I complained about this book in a previous post, but at the time, I thought I could get past the atrocious degeneracy of its characters because the writing was so beautiful. It turns out I can’t. The beautiful language just isn’t enough to carry me through this one. I don’t care about any of the characters, and contrary to popular opinion, I don’t think that Daisy is some tragic pre-feminist figure. I think she’s a brat. I’ve never been able to figure how this book became such a literary darling, until a bit of shallow research informed me that it was an initial failure. Years after it came out, The Council on Books in Wartime distributed free copies en mass to soldiers serving overseas during World War 2, thus exploding its popularity.

Kristen McHenry, Book List of Shame

In my second published poetry book, I have a poem called “In the Left Breast”. I wrote it after I’d found a lump (turned out to be nothing). I was in my early 30s.

Thinking about this made me wonder if we are really ever unprepared for possibilities? There is another poem in that same collection that questions whether “imagination is a good thing.”

In my mind, it is all about staying flexible enough to adjust. Adjusting is a response to the world. Sometimes it’s positive. In the context of my world view, a positive attitude is not the same thing as a positive outcome of a response.

I don’t believe celebrating a possible future outcome manifests that outcome.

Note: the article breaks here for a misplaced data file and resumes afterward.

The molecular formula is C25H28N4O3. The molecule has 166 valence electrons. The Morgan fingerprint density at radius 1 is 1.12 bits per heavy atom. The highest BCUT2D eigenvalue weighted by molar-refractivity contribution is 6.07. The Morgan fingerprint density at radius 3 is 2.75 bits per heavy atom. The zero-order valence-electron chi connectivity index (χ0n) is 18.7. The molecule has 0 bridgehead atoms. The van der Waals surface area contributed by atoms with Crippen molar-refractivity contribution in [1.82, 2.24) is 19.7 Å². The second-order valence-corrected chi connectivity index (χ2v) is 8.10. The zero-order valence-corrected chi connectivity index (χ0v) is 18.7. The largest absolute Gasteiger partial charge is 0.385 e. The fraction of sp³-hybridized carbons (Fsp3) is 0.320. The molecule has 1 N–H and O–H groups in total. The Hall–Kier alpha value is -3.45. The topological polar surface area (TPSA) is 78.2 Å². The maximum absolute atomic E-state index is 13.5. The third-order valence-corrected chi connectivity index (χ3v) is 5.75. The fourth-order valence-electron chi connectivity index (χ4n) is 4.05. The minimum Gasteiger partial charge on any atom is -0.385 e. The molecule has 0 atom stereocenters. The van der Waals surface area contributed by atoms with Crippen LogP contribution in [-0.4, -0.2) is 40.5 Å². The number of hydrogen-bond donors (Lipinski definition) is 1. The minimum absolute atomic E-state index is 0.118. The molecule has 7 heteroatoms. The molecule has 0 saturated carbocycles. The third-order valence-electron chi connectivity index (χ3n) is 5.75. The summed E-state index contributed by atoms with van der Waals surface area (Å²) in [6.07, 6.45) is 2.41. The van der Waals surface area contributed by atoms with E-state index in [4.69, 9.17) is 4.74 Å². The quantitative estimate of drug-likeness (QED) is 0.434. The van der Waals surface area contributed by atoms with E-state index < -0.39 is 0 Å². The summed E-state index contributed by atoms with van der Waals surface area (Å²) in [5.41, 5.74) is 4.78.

This morning I am thinking about singing. Last week I sang with the radio while I was driving. It had been a very long time since I was in that kind of space. I remember now that magic spells require chanting, or singing. That’s a kind of effort, too, so I will leave room for that in my world view.

Right speech. Right action.

Right diaphragmatic effort.

Ren Powell, After a Week Not Writing about It

My phase of reading nowt but historical novels is over (for now) as I get my poetry head back on in preparation for Season Four (gulp!) of Planet Poetry.

First up, I’ve been doing a deep dive into Leontia Flynn‘s brand new collection Taking Liberties (Cape). It’s wonderful work and I’m feeling quite energised by it (meaning: it’s inspired me to write something that may be a poem.) I’ll be interviewing Leontia on the pod, really looking forward to that.

Also on the ‘to be read’ pile is Caroline Bird‘s The Air Year (Carcanet) which picked up a whole ton of awards in 2020. I’ve not yet been hit by the ‘Bird Love Bomb’ that many others speak of, so I shall read it with keen anticipation.